' John's father tries to do what little he can to smooth the way of 
the son's wooing. In 1747 he sends a small box of apples, Spit- 
zenbergs and Newtown and Newark pippins, of his own grafting, to 
James Pemberton in Philadelphia, with the request that some of 
the Newark pippins, a "long yallow apple," be sent to Hannah 
Logan ; " and in 1748, as the courting prospers, begs to present 
his future daughter-in-law with a four-wheeled chaise. — Letter 
dated Burlington, I mo. 22, 1747, Pemberton Papers, Hist. Soc. 

auction] Hannah Logan 45 

" gized for my Visit by saying it was difficult for me 
"to [be] absent from her." He remained over 
night, but in the morning Hannah, to his grief, was 
unwell, for he ' ' had intended to Ask her father & 
" mother's Consent to make free with the house. . . . 
*' Her father took me into his Library, & took a great 
" deal of pains to Entertain me there, but my thoughts 
*• were so fixed & Intent about his daughter that much 
"of it was lost," and he soon sorrowfully took his 

He sees " Hannah [in the city] going home alone 
" in the Chaise," but knowing " her fears of being 
♦• talked of," dares not " Venture to wait upon her." 

For the next eight months John is kept in suspense, 
alternating between hope and fear. The truth of the 
situation seems to be that Hannah was beset by 
•♦ divers considerable offers," but she would have 
none of them. She had even "refused Thomas 
" Crosby, nephew of Josh Crosby, a wealthy & 
*' valuable man from Jamaica, who," as her father 
informs Thomas Penn, "offered me ^10,000 down 
" with him, and more at his death, and as the man 
♦♦was himself likely in his person, & no way to be 
" found fault I should have been content she had 
" accepted him, but she had her own objections." ' 

iSmith MSS.,Yi2. 7289, F 128. Vol. III., 1747-1751. 
Ridgway Branch, Philadelphia Library Company. 

46 Courtship of [i"^^"- 

She was determined upon a single life. Although a 
very attractive and charming girl she engaged much in 
religious introspection, and feared that marriage would 
conflict with her spiritual growth.* How well she carried 
out her plan of life and withstood the ardent wooing 
of the tactful and persistent young John Smith is now 
to be seen. 

John loses " a great part of the relish " he *' used 
**to have for other company," and becomes a very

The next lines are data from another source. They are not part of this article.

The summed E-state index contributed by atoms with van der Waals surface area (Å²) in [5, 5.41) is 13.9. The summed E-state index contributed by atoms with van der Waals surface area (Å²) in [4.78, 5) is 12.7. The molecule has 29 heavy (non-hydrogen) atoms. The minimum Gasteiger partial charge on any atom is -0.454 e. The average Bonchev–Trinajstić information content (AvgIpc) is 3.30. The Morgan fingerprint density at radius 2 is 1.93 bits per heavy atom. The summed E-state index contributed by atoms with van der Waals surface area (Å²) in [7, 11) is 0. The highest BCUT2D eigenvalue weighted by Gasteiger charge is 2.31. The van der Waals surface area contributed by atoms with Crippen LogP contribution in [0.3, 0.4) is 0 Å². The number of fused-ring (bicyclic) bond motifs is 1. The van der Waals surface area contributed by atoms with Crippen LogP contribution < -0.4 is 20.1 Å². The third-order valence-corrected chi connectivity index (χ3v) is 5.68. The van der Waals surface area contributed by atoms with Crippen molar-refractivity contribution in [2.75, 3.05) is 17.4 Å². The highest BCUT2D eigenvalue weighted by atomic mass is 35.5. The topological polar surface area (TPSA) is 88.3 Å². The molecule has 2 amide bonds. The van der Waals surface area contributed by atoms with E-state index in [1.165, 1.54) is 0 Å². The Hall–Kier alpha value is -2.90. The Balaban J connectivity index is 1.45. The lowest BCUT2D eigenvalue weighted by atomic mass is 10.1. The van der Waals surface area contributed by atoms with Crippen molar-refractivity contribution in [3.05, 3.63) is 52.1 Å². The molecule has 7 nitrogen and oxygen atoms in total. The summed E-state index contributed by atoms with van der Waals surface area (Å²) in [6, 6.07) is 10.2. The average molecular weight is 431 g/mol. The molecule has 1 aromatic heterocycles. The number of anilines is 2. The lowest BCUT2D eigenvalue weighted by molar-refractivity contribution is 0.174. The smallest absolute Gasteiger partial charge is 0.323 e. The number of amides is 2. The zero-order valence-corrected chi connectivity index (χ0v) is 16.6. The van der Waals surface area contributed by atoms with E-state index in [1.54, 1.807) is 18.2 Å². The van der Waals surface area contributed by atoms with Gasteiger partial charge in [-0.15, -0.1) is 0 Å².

frequent visitor at Stenton. On i mo. 9, 1748, he 
' takes a ride to Germantown, under pretence of get- 
' ting some Cyons, but really upon more Important 
' business. Called at Stenton ; found Company 
' there, who soon departed. I intended to stay all 

* night, and accordingly did so. Had an opportunity 
' of Telling my mind to James & his wife separately. 
' They treated me Civilly, referring me Entirely to 

* their daughter, and the Old Gentleman told me if I 

< was her Choice, he would give his Consent &c''. I 

< had some of the dear Creature's Company, but our 

* Conversation was so much of the Ambiguous kind, 
' that after a Loving & friendly parting I retired to 

* Bed full of Doubt & perplexity, & Got but little 

* Sleep. In how much pain is a situation between 

* hope and Despair. 

In a letter of the next day (i mo. loth, 1748) he 
tells her that his unhappy doubt so possesses him that 

1 Memorial of her life, written by John Smith in 1762. 

auction] Hannah Logan 47 

he "can scarcely Talk Common Sence," and that it 
" was not therefore without Reason that I told thee a 
•' man in Love was the Silliest Creature in the 
" Universe." 

A month then passes. One morning, feeling very 
unwell, " thought perhaps the sight of my dear Han- 
'< nah might be so like to cure me as anything else, 
" wherefore I went to ... . Stenton, where 
" I was very agreeably Entertained. Had in the Even 
"my Charmer's Company till lo o'clock, and it was 
"more delightful to me than Ever, and gave me 
•* greater grounds of hope than I durst before Enter- 
" tain, and the Old Gentleman treated me in a very 
" Generous manner," and, as by his own experience, 
it will be remembered, he was very well able, advised 
"me how to Court, to have perseverance &c*, and 
** acquainting me that he had said more to his daughter 
"on my behalf than he had ever done on Tho. 
" Crosby's, though he was to have ^20,000. 

John returns "home in a Composed, Serene frame 
"of mind," and is very grateful to a higher power for 
the favorable aspect of his suit. As the weeks go by 
he has "a great deal of Conversation with" his 
"friend Hannah of the most solid & imposing kind," 
but she is still "very much undetermined in her senti- 
" ments ; however patience & Resignation is" his 
" best fortress, and Hope " his " only Comfort." He 
has a great deal of conversation " with the Old Gen- 
" tleman her father," concerning " my Circumstances, 

48 Courtship of [i"^^°- 

" and I told him I was worth about 3000 pound clear 
" Estate. He repeated his willingness to my having 
" his daughter, and told me if I got her he would give 
" me his Bills on his Brother for ^7S° Sterling that she 
•*had already 500 acres of Land of her own, would 
"have Two thousand pound more at his death, and 
** One thousand more at her Mother's. He desired 
" me to acquaint him when I had any Grounds to hope, 
** because he found himself declining, had a mind to 
** Settle his Affairs, and would make me an Executor." 

Hannah begins to show more favorable signs of 
weakening; "had my dear Hannah's Company till 
"near 10, and Enjoyed in it a sweet sense of pure 
'* Love which united us nearly together, and opened a